I wrote the Mastermind code sample to learn more about writing an application for Silverlight for Windows Embedded. I will be sharing the lessons I learn in more detail. Check the links at the end of this article. You can use the Mastermind code sample to play a game of Mastermind. To download the code sample, go to  Mastermind Code Sample and follow the directions there.


The name "Mastermind," the toy, and distinctive likenesses thereof are the properties of Hasbro Inc. This article describes an unofficial, not-for-profit version that is not endorsed by Hasbro in any way.

The game begins with the computer selecting a series of four colors that represent the code you are supposed to break. You try to deduce the code by clicking on a color at the right of the screen and then clicking on the peg that you want to set to that color. After you have selected a color (colors can be used more than once) for each peg in the row, click the Guess button to receive feedback on your choices. The feedback comes in the form of black or white rectangles to the right of the row with your guess.

A black rectangle indicates that one of the pegs has both the correct color and the correct location. A white rectangle indicates that one of the pegs has the correct color, but it is not in the correct location. Be aware that the position of a black or white rectangle does not map to the position of the pegs on the guessing row. That is, the first rectangular feedback peg does not correspond to the first peg in the guessing row. It can refer to any peg in the row. A lack of feedback indicates that a chosen color is not part of the code.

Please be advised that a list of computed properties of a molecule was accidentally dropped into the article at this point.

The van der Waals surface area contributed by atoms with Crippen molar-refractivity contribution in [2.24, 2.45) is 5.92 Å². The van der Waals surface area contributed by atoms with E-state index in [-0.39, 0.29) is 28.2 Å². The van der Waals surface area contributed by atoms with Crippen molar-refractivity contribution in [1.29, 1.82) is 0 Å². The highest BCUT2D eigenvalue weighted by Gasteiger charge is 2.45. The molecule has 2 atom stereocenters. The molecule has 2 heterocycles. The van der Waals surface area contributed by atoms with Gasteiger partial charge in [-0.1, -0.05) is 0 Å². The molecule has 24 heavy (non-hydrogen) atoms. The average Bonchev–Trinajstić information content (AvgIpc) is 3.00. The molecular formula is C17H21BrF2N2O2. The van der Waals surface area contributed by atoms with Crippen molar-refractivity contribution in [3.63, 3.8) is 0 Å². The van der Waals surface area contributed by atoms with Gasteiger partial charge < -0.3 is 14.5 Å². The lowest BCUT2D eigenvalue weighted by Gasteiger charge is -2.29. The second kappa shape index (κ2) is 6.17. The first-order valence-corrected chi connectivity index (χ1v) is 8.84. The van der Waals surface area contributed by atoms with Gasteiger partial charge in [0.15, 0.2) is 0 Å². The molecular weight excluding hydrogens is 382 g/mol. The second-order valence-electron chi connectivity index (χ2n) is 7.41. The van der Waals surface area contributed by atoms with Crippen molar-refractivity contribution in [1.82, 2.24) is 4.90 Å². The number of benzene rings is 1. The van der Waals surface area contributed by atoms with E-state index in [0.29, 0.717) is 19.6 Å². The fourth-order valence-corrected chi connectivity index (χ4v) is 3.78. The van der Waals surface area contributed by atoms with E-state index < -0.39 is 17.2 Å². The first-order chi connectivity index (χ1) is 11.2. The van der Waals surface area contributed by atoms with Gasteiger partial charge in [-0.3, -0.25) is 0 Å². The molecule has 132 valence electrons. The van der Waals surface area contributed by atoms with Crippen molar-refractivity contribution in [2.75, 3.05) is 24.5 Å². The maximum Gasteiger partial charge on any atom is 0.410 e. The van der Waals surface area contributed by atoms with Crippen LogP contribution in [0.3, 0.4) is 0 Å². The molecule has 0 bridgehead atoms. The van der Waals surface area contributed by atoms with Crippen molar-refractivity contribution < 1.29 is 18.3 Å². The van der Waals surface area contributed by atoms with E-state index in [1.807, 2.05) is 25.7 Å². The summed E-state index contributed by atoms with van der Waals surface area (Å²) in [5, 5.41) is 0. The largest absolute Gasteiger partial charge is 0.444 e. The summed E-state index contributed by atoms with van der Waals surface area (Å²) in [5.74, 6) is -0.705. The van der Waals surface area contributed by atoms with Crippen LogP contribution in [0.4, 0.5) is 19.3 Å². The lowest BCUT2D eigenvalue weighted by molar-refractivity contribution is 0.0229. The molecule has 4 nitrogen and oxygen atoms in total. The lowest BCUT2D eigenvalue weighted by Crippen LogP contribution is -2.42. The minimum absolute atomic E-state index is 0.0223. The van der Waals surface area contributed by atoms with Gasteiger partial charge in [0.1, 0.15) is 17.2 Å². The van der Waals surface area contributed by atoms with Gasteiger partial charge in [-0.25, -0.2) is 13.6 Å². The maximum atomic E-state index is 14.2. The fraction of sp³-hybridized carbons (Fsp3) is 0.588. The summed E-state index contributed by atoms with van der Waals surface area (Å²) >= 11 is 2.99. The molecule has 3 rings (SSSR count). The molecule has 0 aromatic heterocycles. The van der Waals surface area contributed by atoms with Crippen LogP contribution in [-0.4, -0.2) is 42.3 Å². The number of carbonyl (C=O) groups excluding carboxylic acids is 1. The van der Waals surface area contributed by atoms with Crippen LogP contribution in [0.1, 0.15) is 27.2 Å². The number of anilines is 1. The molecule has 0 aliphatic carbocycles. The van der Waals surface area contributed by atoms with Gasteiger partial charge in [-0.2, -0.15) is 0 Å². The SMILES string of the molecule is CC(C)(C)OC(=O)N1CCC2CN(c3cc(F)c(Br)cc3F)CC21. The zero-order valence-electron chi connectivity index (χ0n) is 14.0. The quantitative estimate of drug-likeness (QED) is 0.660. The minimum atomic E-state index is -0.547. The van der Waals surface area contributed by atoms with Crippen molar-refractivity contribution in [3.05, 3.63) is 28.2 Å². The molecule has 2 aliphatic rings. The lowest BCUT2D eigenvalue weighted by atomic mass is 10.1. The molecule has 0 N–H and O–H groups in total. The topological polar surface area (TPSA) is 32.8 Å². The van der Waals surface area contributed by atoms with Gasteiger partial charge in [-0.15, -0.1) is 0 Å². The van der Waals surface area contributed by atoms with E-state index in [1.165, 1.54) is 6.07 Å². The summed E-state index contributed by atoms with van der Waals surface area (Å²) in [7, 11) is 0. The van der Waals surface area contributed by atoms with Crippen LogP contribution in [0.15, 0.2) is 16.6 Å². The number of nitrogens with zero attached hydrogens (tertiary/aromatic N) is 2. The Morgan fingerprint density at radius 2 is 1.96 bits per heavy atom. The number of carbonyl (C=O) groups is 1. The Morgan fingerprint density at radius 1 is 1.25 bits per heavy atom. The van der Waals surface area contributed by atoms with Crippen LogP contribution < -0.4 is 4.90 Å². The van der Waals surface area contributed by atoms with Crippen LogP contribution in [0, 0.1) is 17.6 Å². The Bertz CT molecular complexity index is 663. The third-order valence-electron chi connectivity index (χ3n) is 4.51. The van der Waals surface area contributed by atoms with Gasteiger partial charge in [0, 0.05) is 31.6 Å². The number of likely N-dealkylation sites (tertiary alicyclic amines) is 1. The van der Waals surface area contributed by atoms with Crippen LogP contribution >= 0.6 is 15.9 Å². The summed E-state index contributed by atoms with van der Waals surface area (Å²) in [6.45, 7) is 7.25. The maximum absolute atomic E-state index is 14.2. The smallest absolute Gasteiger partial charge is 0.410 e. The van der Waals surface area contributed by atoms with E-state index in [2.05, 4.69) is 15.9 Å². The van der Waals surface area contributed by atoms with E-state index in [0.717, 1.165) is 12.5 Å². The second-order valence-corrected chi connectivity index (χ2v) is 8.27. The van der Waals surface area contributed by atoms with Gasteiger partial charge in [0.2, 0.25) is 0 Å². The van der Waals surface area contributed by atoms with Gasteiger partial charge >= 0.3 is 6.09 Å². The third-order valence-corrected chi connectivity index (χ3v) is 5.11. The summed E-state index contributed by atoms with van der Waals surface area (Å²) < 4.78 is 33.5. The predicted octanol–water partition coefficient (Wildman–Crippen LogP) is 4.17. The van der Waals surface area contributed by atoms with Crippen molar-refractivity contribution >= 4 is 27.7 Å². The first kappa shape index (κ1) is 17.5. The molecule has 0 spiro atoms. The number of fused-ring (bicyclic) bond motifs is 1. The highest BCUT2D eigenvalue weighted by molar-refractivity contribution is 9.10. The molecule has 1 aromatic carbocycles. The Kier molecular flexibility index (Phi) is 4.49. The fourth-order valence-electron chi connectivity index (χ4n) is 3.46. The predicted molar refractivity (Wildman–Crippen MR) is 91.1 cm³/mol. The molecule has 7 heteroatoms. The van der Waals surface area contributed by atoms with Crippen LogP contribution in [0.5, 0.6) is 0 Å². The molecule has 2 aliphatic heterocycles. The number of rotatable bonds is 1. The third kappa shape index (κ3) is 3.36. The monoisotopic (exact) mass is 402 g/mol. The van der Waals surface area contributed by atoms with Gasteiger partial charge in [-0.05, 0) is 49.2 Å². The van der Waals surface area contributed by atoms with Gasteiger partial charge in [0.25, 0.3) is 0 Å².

In Figure 1, above, the player has made a guess, and the feedback is that three of the colors in that row are part of the code, but none are in the right location. The feedback does not imply that it is the first three pegs in the guess that are the right color. The feedback could refer to the first, third, and fourth pegs, or the first three pegs, or any other combination of three pegs. The purpose of the game at this point is to figure out which pegs the feedback does refer to by refining future guesses.

The game ends when you either guess the correct code or you make eight guesses without successfully guessing the code. When a game ends, the bottom four pegs display the code that you were trying to break.

The Mastermind code sample demonstrates how to create a simple Silverlight storyboard in Expression Blend 3, and then provide the code for the state transitions in Microsoft Visual Studio 2008. You can also see how to create brushes programmatically and how to add a title bar to a Silverlight-based app. Links to these articles can be found below.